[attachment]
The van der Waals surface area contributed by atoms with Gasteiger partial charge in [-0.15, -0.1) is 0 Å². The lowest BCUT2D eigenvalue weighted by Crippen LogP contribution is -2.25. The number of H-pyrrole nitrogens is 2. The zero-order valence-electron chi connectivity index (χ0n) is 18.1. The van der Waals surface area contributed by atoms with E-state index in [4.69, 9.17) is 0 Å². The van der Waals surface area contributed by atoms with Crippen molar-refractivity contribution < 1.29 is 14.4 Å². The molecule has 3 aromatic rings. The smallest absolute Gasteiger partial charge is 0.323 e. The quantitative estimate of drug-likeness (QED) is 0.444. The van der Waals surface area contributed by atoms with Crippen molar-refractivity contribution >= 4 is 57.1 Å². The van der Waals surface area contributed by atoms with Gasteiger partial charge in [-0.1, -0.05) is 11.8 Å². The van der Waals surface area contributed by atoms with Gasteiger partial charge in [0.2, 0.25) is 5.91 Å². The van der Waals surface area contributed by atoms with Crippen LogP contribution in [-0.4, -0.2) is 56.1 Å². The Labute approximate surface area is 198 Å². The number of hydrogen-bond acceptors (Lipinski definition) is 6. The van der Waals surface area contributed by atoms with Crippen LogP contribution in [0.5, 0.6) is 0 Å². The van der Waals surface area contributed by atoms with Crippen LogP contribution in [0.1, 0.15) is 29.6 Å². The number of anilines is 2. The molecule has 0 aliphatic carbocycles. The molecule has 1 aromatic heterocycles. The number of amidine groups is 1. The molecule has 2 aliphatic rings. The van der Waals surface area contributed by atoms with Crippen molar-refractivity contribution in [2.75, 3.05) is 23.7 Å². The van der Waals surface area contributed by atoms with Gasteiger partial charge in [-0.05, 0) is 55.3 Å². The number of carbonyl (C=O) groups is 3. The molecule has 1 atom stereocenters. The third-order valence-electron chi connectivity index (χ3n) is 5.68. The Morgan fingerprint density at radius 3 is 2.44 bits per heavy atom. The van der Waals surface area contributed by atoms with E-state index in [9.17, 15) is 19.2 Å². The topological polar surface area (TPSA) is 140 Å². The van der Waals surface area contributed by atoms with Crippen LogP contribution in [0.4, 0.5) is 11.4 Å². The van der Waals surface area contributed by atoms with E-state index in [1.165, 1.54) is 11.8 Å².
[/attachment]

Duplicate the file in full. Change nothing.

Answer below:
The van der Waals surface area contributed by atoms with Gasteiger partial charge in [-0.15, -0.1) is 0 Å². The lowest BCUT2D eigenvalue weighted by Crippen LogP contribution is -2.25. The number of H-pyrrole nitrogens is 2. The zero-order valence-electron chi connectivity index (χ0n) is 18.1. The van der Waals surface area contributed by atoms with E-state index in [4.69, 9.17) is 0 Å². The van der Waals surface area contributed by atoms with Crippen molar-refractivity contribution < 1.29 is 14.4 Å². The molecule has 3 aromatic rings. The smallest absolute Gasteiger partial charge is 0.323 e. The quantitative estimate of drug-likeness (QED) is 0.444. The van der Waals surface area contributed by atoms with Crippen molar-refractivity contribution >= 4 is 57.1 Å². The van der Waals surface area contributed by atoms with Gasteiger partial charge in [-0.1, -0.05) is 11.8 Å². The van der Waals surface area contributed by atoms with Gasteiger partial charge in [0.2, 0.25) is 5.91 Å². The van der Waals surface area contributed by atoms with Crippen LogP contribution in [-0.4, -0.2) is 56.1 Å². The Labute approximate surface area is 198 Å². The number of hydrogen-bond acceptors (Lipinski definition) is 6. The van der Waals surface area contributed by atoms with Crippen LogP contribution in [0.5, 0.6) is 0 Å². The van der Waals surface area contributed by atoms with Crippen LogP contribution in [0.1, 0.15) is 29.6 Å². The number of anilines is 2. The molecule has 0 aliphatic carbocycles. The molecule has 1 aromatic heterocycles. The number of amidine groups is 1. The molecule has 2 aliphatic rings. The van der Waals surface area contributed by atoms with Crippen molar-refractivity contribution in [2.75, 3.05) is 23.7 Å². The van der Waals surface area contributed by atoms with Gasteiger partial charge in [-0.05, 0) is 55.3 Å². The number of carbonyl (C=O) groups is 3. The molecule has 1 atom stereocenters. The third-order valence-electron chi connectivity index (χ3n) is 5.68. The Morgan fingerprint density at radius 3 is 2.44 bits per heavy atom. The van der Waals surface area contributed by atoms with E-state index in [9.17, 15) is 19.2 Å². The topological polar surface area (TPSA) is 140 Å². The van der Waals surface area contributed by atoms with Crippen LogP contribution in [0.4, 0.5) is 11.4 Å². The van der Waals surface area contributed by atoms with E-state index in [1.165, 1.54) is 11.8 Å².